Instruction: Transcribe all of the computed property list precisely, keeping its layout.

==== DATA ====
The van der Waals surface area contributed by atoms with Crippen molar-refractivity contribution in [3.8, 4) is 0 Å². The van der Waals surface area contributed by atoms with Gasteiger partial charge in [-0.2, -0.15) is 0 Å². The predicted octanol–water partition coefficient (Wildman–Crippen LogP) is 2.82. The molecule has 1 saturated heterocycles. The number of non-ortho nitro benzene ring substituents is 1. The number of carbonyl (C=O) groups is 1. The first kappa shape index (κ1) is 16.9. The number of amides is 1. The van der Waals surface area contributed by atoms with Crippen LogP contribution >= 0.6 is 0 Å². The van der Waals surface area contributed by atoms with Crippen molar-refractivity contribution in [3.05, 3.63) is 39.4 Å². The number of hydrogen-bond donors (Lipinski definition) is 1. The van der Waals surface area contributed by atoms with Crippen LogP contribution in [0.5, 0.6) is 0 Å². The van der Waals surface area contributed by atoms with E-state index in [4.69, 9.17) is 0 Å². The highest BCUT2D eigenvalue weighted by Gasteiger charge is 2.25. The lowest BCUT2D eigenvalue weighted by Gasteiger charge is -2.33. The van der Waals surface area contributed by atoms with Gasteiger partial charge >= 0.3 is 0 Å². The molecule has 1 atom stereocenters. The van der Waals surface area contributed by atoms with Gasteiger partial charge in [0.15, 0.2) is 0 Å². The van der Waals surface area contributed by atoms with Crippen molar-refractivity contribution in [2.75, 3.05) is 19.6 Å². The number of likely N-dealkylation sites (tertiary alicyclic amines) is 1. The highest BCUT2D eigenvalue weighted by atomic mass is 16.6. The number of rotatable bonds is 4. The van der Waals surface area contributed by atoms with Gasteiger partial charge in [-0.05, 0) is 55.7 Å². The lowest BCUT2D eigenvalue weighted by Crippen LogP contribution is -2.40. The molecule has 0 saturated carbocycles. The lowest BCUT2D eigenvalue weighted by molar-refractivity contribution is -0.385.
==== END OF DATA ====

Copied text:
The van der Waals surface area contributed by atoms with Crippen molar-refractivity contribution in [3.8, 4) is 0 Å². The van der Waals surface area contributed by atoms with Gasteiger partial charge in [-0.2, -0.15) is 0 Å². The predicted octanol–water partition coefficient (Wildman–Crippen LogP) is 2.82. The molecule has 1 saturated heterocycles. The number of non-ortho nitro benzene ring substituents is 1. The number of carbonyl (C=O) groups is 1. The first kappa shape index (κ1) is 16.9. The number of amides is 1. The van der Waals surface area contributed by atoms with Crippen LogP contribution >= 0.6 is 0 Å². The van der Waals surface area contributed by atoms with Crippen molar-refractivity contribution in [3.05, 3.63) is 39.4 Å². The number of hydrogen-bond donors (Lipinski definition) is 1. The van der Waals surface area contributed by atoms with Crippen LogP contribution in [0.5, 0.6) is 0 Å². The van der Waals surface area contributed by atoms with E-state index in [4.69, 9.17) is 0 Å². The highest BCUT2D eigenvalue weighted by Gasteiger charge is 2.25. The lowest BCUT2D eigenvalue weighted by Gasteiger charge is -2.33. The van der Waals surface area contributed by atoms with Gasteiger partial charge >= 0.3 is 0 Å². The molecule has 1 atom stereocenters. The van der Waals surface area contributed by atoms with Gasteiger partial charge in [0.15, 0.2) is 0 Å². The van der Waals surface area contributed by atoms with Crippen molar-refractivity contribution in [2.75, 3.05) is 19.6 Å². The number of likely N-dealkylation sites (tertiary alicyclic amines) is 1. The highest BCUT2D eigenvalue weighted by atomic mass is 16.6. The number of rotatable bonds is 4. The van der Waals surface area contributed by atoms with Gasteiger partial charge in [-0.05, 0) is 55.7 Å². The lowest BCUT2D eigenvalue weighted by Crippen LogP contribution is -2.40. The molecule has 0 saturated carbocycles. The lowest BCUT2D eigenvalue weighted by molar-refractivity contribution is -0.385.